Who would run under such a quick deadline? Multiple sources indicate both County Supervisor Deanna Alexander and former state senator Nikiya Harris Dodd are considering running. The two would bring drastically different styles to City Hall, and Alexander would certainly shake up the dynamics within the council.
The Appointment of La Keisha Butler
Butler, a Vanderbilt law school graduate, has served the city as an assistant city attorney and lobbyist. “I believe I am qualified to take on what is admittedly a very difficult position in city government,” Butler told the Public Safety & Health Committee.
She laid out four key projects she intends to work on, starting with improving communication between the commission and city stakeholders. “The commission is an independent board, but it does not operate in a vacuum,” Butler told the committee. Other priorities: she intends to announce a new location for the commission’s physical office by November, fill the open positions in the 17-person office, including two investigators and a risk manager, and cultivate a better relationship with the predominantly Hispanic residents of the city’s south side.
Many of those goals are intertwined. Butler says her first hire will be for an investigator that is fluent in both English and Spanish, something that will help foster a better relationship with the city’s growing Hispanic population. Likewise, finding a home for the commission’s office outside of City Hall, a move strongly supported by Ald. Chantia Lewis, is intended to bring the independent commission closer to the community.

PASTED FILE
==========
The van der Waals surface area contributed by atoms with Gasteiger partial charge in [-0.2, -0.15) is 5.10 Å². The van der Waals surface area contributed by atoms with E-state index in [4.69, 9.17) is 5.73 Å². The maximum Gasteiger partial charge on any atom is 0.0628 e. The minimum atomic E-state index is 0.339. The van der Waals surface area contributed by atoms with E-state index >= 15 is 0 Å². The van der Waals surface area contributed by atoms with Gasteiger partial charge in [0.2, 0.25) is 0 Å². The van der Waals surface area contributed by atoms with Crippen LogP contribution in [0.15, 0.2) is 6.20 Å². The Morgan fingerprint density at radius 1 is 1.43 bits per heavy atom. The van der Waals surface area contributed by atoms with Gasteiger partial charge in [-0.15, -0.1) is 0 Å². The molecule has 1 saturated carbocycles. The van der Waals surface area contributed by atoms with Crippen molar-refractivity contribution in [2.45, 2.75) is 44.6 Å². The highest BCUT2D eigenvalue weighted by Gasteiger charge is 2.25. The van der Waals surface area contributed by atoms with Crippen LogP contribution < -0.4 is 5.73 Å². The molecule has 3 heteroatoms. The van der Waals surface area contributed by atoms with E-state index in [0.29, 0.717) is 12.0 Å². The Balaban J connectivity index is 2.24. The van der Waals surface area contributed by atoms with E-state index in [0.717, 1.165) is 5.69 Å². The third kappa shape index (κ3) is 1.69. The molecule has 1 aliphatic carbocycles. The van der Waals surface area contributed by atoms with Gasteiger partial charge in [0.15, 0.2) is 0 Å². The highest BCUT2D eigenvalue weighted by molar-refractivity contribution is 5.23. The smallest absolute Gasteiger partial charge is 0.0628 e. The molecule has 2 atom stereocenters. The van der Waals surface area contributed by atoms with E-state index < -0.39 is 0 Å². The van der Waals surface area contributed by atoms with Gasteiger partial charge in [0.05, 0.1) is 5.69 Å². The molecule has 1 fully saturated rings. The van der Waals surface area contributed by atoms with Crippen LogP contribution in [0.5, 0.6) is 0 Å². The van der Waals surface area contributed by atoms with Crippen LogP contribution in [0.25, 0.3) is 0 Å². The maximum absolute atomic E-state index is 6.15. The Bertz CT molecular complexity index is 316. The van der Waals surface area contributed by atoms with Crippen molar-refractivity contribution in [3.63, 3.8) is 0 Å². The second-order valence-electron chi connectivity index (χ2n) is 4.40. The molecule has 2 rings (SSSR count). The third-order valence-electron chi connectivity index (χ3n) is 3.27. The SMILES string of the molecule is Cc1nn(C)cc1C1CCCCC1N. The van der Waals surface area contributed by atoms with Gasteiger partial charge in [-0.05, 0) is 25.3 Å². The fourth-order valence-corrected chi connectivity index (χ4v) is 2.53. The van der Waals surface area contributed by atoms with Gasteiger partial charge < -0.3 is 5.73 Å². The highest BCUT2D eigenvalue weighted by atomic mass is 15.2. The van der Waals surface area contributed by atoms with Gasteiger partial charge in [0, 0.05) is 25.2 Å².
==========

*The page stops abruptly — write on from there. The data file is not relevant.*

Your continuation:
In response to a question from committee chair Robert Donovan, Butler acknowledged that Barrett had offered her the job two months earlier, long before the mayor dumped Regan, and that she turned it down.
Butler took the unusual step of answering a question about why Regan was let go. “If I had to guess, it was something personnel related,” she said.
Regan, in her resignation statement, said the mayor wanted to take things in a “different direction.” Those words became a source of debate during the hearing. Butler said the mayor had never talked to her about what Donovan called a “new direction.” Ald. Mark Borkowski stated: “I find it amazing you don’t know what this ‘new direction’ is.”
Donovan and Borkowski voted against Butler’s confirmation, with Donovan stating: “I believe what’s going on here is an effort by the mayor to regain a little more control of this commission that for whatever reason he has lost. I believe he viewed MaryNell Regan as an obstacle to that effort. I have no intention whatsoever in playing any role in that advancing that agenda.”
Perez, Lewis and council president Ashanti Hamilton voted for the confirmation, with Perez noting his future support was conditioned upon a good community meeting in his district with Butler, which is scheduled for May 22nd.
If the rumored May 24th special meeting is not called, Butler’s appointment is scheduled to be heard by the full council on May 30th.